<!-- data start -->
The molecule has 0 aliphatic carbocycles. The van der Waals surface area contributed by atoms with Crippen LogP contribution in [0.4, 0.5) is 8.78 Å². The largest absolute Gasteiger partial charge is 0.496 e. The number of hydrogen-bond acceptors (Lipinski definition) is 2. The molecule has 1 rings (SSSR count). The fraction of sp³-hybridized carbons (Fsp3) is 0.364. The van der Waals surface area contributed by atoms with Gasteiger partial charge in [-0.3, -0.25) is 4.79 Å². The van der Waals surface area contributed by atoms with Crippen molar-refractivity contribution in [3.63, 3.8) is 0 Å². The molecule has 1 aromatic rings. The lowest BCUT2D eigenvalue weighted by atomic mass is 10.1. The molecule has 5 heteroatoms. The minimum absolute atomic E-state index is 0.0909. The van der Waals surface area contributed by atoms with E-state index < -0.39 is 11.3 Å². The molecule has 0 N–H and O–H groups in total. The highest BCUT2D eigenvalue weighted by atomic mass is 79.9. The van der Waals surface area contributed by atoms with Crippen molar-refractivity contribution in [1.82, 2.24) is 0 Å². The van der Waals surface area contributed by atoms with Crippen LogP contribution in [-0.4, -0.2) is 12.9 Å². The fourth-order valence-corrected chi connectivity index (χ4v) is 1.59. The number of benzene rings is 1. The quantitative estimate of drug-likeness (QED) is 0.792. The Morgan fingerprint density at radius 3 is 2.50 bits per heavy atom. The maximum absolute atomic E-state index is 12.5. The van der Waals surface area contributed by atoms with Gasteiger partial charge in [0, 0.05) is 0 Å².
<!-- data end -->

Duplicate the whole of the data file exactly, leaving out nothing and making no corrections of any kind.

The molecule has 0 aliphatic carbocycles. The van der Waals surface area contributed by atoms with Crippen LogP contribution in [0.4, 0.5) is 8.78 Å². The largest absolute Gasteiger partial charge is 0.496 e. The number of hydrogen-bond acceptors (Lipinski definition) is 2. The molecule has 1 rings (SSSR count). The fraction of sp³-hybridized carbons (Fsp3) is 0.364. The van der Waals surface area contributed by atoms with Gasteiger partial charge in [-0.3, -0.25) is 4.79 Å². The van der Waals surface area contributed by atoms with Crippen molar-refractivity contribution in [3.63, 3.8) is 0 Å². The molecule has 1 aromatic rings. The lowest BCUT2D eigenvalue weighted by atomic mass is 10.1. The molecule has 5 heteroatoms. The minimum absolute atomic E-state index is 0.0909. The van der Waals surface area contributed by atoms with E-state index < -0.39 is 11.3 Å². The molecule has 0 N–H and O–H groups in total. The highest BCUT2D eigenvalue weighted by atomic mass is 79.9. The van der Waals surface area contributed by atoms with Crippen molar-refractivity contribution in [1.82, 2.24) is 0 Å². The van der Waals surface area contributed by atoms with Crippen LogP contribution in [-0.4, -0.2) is 12.9 Å². The fourth-order valence-corrected chi connectivity index (χ4v) is 1.59. The number of benzene rings is 1. The quantitative estimate of drug-likeness (QED) is 0.792. The Morgan fingerprint density at radius 3 is 2.50 bits per heavy atom. The maximum absolute atomic E-state index is 12.5. The van der Waals surface area contributed by atoms with Gasteiger partial charge in [0, 0.05) is 0 Å².